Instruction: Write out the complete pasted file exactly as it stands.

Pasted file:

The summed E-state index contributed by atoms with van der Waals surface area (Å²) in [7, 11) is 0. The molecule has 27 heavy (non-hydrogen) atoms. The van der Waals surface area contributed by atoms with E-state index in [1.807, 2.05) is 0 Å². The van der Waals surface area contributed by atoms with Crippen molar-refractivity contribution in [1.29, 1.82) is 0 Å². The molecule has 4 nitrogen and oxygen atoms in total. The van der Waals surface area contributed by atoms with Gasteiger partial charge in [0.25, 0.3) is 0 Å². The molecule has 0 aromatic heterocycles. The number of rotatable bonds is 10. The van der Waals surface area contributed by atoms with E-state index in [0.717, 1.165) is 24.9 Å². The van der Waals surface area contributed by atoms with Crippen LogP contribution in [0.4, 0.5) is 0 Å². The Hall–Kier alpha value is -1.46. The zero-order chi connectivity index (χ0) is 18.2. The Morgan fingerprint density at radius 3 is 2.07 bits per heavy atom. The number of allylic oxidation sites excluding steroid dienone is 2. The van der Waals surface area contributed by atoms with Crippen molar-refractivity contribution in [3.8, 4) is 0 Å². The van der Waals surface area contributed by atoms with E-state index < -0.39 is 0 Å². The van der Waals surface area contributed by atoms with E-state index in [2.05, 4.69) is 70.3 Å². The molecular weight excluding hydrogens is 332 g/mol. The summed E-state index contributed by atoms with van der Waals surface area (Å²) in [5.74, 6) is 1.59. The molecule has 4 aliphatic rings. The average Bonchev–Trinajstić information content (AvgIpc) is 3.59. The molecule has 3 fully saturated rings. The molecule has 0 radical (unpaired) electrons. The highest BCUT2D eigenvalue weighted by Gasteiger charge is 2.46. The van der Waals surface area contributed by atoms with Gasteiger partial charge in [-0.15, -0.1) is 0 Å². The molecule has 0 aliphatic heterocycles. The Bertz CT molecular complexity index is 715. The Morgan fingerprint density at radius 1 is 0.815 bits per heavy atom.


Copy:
The summed E-state index contributed by atoms with van der Waals surface area (Å²) in [7, 11) is 0. The molecule has 27 heavy (non-hydrogen) atoms. The van der Waals surface area contributed by atoms with E-state index in [1.807, 2.05) is 0 Å². The van der Waals surface area contributed by atoms with Crippen molar-refractivity contribution in [1.29, 1.82) is 0 Å². The molecule has 4 nitrogen and oxygen atoms in total. The van der Waals surface area contributed by atoms with Gasteiger partial charge in [0.25, 0.3) is 0 Å². The molecule has 0 aromatic heterocycles. The number of rotatable bonds is 10. The van der Waals surface area contributed by atoms with E-state index in [0.717, 1.165) is 24.9 Å². The van der Waals surface area contributed by atoms with Crippen LogP contribution in [0.4, 0.5) is 0 Å². The Hall–Kier alpha value is -1.46. The zero-order chi connectivity index (χ0) is 18.2. The Morgan fingerprint density at radius 3 is 2.07 bits per heavy atom. The number of allylic oxidation sites excluding steroid dienone is 2. The van der Waals surface area contributed by atoms with Crippen molar-refractivity contribution in [3.8, 4) is 0 Å². The van der Waals surface area contributed by atoms with E-state index < -0.39 is 0 Å². The van der Waals surface area contributed by atoms with E-state index in [2.05, 4.69) is 70.3 Å². The molecular weight excluding hydrogens is 332 g/mol. The summed E-state index contributed by atoms with van der Waals surface area (Å²) in [5.74, 6) is 1.59. The molecule has 4 aliphatic rings. The average Bonchev–Trinajstić information content (AvgIpc) is 3.59. The molecule has 3 fully saturated rings. The molecule has 0 radical (unpaired) electrons. The highest BCUT2D eigenvalue weighted by Gasteiger charge is 2.46. The van der Waals surface area contributed by atoms with Gasteiger partial charge in [-0.15, -0.1) is 0 Å². The molecule has 0 aliphatic heterocycles. The Bertz CT molecular complexity index is 715. The Morgan fingerprint density at radius 1 is 0.815 bits per heavy atom.